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Emirates TravelUAE guide / UAE history

History of the UAE

The UAE is about the same size as the American state of Maine
In the 19th century, states along the Persian Gulf coastline agreed to the UK having power for their protection and affairs abroad. In 1971, six Arab states: Umm al-Quwain, Dubai, Sharjah, Ajman, Fujirah, and Abu Dhabi merged to form the United Arab Emirates. In 1972, the emirate of Ras Al-Khaimah joined the UAE. The republic is an alliance of these seven emirates, all of which are located in the Arabian cape. The republic has long shorelines and seaports in and out of the Straits of Hormuz where the entry to the Persian Bay is located. The UAE is about the same size as the American state of Maine. The official language of the UAE is Arabic, and the officially recognized religion is Islam. Islam was brought to the UAE by those sent by the Prophet Muhammad in the year 630.

Within each emirate, a sheikh maintains control over natural resources, oil included, and also is in charge of regulating commerce with rules and policies. Because of the UAE's oil reserves being unequally distributed over the republic, oil revenues are also unevenly distributed, so the seven emirates vary in terms of economic development and prosperity. The biggest oil producer is Abu Dhabi, which is the most powerful and the wealthiest state. Next is Dubai, which is the UAE's business center and second in terms of oil resources.

History of the UAE relies on information about the lives of the people living there as well as their economic situation, lifestyle, cultural beliefs, and arts. The life of the ruling sheikh is also quite important. Contemporary history along with ancient history in the form of ancient documents and ruins help form the ongoing story of the UAE. There are also archaeological digs at Harrapa, Mohanjodaro in the Indus Valley, and civilations of Rakhal Das Banerjee, among others. In Egypt, the remains of history in the form of the great pyramids still hold plenty of secrets as they gradually give up information to history. In the western parts of India, Ajanta and Alora are structures that reveal creative arts of their era, though Alora's is difficult to assign a date. The arts and cultures associated with particular rulers remain alive, and those who visit are in for a great surprise wherever they go in the world. Travelers find out that sex was not always taboo, and the book "Kamasutra" written by Vatsayan was written during a time when it provided not just sex education, but moral teachings as well that people still read today.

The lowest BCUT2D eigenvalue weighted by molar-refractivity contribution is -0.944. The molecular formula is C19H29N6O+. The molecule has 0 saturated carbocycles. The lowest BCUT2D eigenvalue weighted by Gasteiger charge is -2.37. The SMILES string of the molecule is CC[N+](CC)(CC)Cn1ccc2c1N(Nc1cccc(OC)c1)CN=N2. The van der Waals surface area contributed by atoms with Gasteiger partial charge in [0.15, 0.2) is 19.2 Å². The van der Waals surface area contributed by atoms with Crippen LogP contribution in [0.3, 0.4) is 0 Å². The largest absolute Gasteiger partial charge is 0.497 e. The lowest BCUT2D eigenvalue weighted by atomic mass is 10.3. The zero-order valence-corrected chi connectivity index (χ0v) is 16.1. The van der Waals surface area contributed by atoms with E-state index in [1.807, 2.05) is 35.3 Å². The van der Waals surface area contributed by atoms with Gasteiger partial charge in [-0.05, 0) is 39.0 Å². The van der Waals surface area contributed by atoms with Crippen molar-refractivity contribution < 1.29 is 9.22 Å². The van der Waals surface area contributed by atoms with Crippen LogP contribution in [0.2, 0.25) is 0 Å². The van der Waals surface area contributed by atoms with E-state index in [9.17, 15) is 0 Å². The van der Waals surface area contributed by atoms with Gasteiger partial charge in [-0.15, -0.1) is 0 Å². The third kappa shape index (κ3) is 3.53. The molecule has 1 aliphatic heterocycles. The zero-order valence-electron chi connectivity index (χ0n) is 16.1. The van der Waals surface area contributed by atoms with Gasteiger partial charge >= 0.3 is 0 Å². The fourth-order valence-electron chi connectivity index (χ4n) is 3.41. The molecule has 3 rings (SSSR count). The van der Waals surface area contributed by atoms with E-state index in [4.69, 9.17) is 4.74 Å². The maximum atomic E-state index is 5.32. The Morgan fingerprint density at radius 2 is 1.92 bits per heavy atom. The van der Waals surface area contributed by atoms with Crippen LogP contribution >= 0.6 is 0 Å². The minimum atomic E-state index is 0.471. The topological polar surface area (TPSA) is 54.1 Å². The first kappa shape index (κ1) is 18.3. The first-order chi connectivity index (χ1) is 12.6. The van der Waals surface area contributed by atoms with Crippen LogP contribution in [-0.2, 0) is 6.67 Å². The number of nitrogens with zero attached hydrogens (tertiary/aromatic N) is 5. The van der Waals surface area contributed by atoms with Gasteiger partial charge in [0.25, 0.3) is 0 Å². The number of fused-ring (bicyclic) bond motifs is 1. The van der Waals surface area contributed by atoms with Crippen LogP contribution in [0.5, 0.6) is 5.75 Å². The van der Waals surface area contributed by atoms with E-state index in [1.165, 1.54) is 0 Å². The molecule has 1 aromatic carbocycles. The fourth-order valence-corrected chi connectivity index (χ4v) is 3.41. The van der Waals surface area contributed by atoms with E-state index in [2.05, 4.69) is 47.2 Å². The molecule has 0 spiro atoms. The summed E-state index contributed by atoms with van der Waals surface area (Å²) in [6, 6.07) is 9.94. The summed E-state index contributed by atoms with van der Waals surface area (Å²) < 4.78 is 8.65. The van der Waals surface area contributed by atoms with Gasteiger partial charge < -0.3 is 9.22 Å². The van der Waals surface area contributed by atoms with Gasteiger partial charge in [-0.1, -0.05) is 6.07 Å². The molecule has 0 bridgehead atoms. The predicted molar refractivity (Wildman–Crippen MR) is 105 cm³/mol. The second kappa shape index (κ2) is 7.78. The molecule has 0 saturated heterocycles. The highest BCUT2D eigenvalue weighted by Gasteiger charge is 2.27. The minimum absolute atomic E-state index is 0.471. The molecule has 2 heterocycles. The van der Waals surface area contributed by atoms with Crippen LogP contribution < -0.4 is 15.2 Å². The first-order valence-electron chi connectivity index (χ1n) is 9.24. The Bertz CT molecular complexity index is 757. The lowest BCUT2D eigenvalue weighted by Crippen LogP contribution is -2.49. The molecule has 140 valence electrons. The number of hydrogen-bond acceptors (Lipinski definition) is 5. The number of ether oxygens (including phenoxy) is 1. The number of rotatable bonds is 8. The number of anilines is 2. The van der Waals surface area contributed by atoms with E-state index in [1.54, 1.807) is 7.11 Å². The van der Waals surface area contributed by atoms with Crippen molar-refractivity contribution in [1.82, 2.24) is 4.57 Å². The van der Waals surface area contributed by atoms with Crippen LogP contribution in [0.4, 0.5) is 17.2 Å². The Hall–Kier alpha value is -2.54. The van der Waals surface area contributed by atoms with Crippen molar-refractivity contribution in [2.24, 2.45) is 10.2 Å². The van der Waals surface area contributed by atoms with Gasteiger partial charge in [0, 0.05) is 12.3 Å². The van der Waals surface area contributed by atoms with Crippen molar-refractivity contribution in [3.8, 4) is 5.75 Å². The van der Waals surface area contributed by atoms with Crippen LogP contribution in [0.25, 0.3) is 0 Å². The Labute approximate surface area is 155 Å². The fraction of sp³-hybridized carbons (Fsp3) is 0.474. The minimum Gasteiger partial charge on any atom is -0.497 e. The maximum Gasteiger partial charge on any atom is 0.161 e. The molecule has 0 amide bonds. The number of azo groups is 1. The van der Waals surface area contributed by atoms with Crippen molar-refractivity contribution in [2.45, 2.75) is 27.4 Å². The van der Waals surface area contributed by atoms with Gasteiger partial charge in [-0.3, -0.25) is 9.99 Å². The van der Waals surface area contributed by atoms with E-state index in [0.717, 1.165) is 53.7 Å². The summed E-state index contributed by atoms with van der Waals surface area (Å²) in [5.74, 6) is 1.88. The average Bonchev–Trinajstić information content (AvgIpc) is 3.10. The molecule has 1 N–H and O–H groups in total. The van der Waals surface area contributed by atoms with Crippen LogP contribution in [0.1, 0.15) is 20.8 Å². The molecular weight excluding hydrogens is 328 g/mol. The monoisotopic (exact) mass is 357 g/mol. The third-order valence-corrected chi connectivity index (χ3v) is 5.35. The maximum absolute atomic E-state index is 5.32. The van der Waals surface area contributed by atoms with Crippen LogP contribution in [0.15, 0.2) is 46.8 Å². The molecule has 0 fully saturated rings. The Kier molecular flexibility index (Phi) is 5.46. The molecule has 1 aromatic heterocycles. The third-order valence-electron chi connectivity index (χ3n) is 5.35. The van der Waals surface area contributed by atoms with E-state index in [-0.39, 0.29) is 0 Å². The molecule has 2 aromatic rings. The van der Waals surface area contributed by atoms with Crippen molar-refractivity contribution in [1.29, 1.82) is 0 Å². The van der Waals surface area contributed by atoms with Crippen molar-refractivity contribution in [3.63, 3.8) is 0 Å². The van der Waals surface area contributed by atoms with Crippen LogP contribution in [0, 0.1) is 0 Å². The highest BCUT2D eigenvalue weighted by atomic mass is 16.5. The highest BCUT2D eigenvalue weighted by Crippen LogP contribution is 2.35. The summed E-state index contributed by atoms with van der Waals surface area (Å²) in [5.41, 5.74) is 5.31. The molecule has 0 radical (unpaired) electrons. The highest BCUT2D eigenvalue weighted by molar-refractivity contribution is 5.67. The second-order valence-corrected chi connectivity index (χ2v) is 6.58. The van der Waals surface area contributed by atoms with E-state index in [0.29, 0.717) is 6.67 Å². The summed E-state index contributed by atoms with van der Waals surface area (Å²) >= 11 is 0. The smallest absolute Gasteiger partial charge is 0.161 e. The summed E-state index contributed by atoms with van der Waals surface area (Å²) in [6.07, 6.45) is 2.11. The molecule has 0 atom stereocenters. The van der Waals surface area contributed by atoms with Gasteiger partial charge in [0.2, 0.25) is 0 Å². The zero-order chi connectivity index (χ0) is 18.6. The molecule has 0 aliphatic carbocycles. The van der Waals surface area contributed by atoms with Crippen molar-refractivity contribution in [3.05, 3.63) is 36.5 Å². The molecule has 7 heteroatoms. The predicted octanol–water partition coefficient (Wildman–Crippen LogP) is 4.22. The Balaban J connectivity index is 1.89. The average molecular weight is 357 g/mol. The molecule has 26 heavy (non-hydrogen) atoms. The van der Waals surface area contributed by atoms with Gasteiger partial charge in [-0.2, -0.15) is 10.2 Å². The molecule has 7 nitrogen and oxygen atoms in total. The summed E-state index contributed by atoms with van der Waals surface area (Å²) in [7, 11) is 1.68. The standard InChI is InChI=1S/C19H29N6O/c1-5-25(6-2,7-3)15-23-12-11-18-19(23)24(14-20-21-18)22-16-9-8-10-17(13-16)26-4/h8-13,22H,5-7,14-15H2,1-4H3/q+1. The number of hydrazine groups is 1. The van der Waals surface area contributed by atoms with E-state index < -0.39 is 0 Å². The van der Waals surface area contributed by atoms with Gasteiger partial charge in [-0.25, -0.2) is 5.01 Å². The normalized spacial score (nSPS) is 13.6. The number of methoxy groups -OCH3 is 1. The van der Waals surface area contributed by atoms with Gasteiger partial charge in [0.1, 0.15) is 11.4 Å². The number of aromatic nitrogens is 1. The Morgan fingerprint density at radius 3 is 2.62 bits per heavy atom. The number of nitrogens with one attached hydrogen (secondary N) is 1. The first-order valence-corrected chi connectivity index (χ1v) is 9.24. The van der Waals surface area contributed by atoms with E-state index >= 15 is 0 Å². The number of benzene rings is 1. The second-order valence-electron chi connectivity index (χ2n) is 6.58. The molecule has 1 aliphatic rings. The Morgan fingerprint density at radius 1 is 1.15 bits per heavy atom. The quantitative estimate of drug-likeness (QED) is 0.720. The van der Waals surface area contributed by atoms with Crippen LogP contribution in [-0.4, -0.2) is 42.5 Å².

In Babylonia, the civilization has many things to tell the people who discover artifacts. Some people think that learning history is boring, but in fact it can be extremely interesting and even enjoyable. Knowing what went on in the past gives a better grounding in the present, even if the cultures are significantly different. Besides, it is fascinating to learn about the lifestyles people lived in times we can only imagine. Reading and learning history are very interesting. Teachers of history must be careful that the students use many modes of learning to complement what they learn from books and lectures. That's why field trips can be so helpful. Wouldn't it be great to learn about the history of the Taj Mahal by visiting Agra?

The best way to learn about the Egyptian pyramids is to go see them first hand. Of course this is not possible for all students, but every region has its own history that local students can visit. At least a DVD or video tape should be available for students to view historic places, because some students learn easier visually than by reading textbooks. It would be nice if governments provided subsidies and made arrangements for students to go on a historical field trip at least one time per school year. That way the student has experience from traveling, and learns better.

In the UAE region, up through the end of the Second World War, pearling was a major trade in the UAE, but after the war, and after the Japanese began creating cultured pearls, the pearling industry withered away. It was not too many years, however, before oil became the UAE's biggest and most important export.

Before the export of oil in the regions that became the UAE, economic adventures included fishing, agriculture, pearl production, and herding. After oil prices rose significantly in 1973, however, the export of oil has been the dominant money maker for such states, accounting for most of its export earnings. The UAE has very large oil reserves, estimated at nearly 100 billion barrels in 2003, and gas reserves estimated to fill 212 trillion cubic feet. At maintained drilling levels, these resources could last for over 150 years.

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